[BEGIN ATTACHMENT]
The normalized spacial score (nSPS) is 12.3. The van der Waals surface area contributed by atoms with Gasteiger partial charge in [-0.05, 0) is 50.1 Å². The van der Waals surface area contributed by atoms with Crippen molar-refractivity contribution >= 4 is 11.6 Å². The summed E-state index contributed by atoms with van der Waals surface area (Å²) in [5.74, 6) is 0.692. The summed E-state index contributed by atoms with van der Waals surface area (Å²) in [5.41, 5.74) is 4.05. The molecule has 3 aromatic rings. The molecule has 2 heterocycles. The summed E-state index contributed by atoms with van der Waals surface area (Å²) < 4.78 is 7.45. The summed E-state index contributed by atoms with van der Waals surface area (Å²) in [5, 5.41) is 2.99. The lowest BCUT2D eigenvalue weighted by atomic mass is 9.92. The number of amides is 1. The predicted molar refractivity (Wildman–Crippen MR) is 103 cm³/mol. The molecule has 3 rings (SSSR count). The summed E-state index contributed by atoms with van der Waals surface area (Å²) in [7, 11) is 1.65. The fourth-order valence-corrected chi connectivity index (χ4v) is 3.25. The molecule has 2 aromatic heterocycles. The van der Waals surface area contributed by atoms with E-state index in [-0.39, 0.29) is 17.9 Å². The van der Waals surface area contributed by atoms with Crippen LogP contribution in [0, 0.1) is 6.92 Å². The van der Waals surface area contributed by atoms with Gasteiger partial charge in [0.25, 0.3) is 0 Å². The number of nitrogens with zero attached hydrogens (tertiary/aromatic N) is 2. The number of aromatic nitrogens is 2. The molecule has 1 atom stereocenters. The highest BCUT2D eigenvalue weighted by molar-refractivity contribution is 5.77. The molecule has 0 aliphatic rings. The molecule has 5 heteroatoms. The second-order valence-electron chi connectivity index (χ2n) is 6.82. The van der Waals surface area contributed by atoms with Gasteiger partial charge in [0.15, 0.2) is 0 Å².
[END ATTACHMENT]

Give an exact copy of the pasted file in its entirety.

The normalized spacial score (nSPS) is 12.3. The van der Waals surface area contributed by atoms with Gasteiger partial charge in [-0.05, 0) is 50.1 Å². The van der Waals surface area contributed by atoms with Crippen molar-refractivity contribution >= 4 is 11.6 Å². The summed E-state index contributed by atoms with van der Waals surface area (Å²) in [5.74, 6) is 0.692. The summed E-state index contributed by atoms with van der Waals surface area (Å²) in [5.41, 5.74) is 4.05. The molecule has 3 aromatic rings. The molecule has 2 heterocycles. The summed E-state index contributed by atoms with van der Waals surface area (Å²) < 4.78 is 7.45. The summed E-state index contributed by atoms with van der Waals surface area (Å²) in [5, 5.41) is 2.99. The lowest BCUT2D eigenvalue weighted by atomic mass is 9.92. The number of amides is 1. The predicted molar refractivity (Wildman–Crippen MR) is 103 cm³/mol. The molecule has 3 rings (SSSR count). The summed E-state index contributed by atoms with van der Waals surface area (Å²) in [7, 11) is 1.65. The fourth-order valence-corrected chi connectivity index (χ4v) is 3.25. The molecule has 2 aromatic heterocycles. The van der Waals surface area contributed by atoms with E-state index in [-0.39, 0.29) is 17.9 Å². The van der Waals surface area contributed by atoms with Crippen LogP contribution in [0, 0.1) is 6.92 Å². The van der Waals surface area contributed by atoms with Gasteiger partial charge in [0.25, 0.3) is 0 Å². The number of nitrogens with zero attached hydrogens (tertiary/aromatic N) is 2. The number of aromatic nitrogens is 2. The molecule has 1 atom stereocenters. The highest BCUT2D eigenvalue weighted by molar-refractivity contribution is 5.77. The molecule has 0 aliphatic rings. The molecule has 5 heteroatoms. The second-order valence-electron chi connectivity index (χ2n) is 6.82. The van der Waals surface area contributed by atoms with Gasteiger partial charge in [0.15, 0.2) is 0 Å².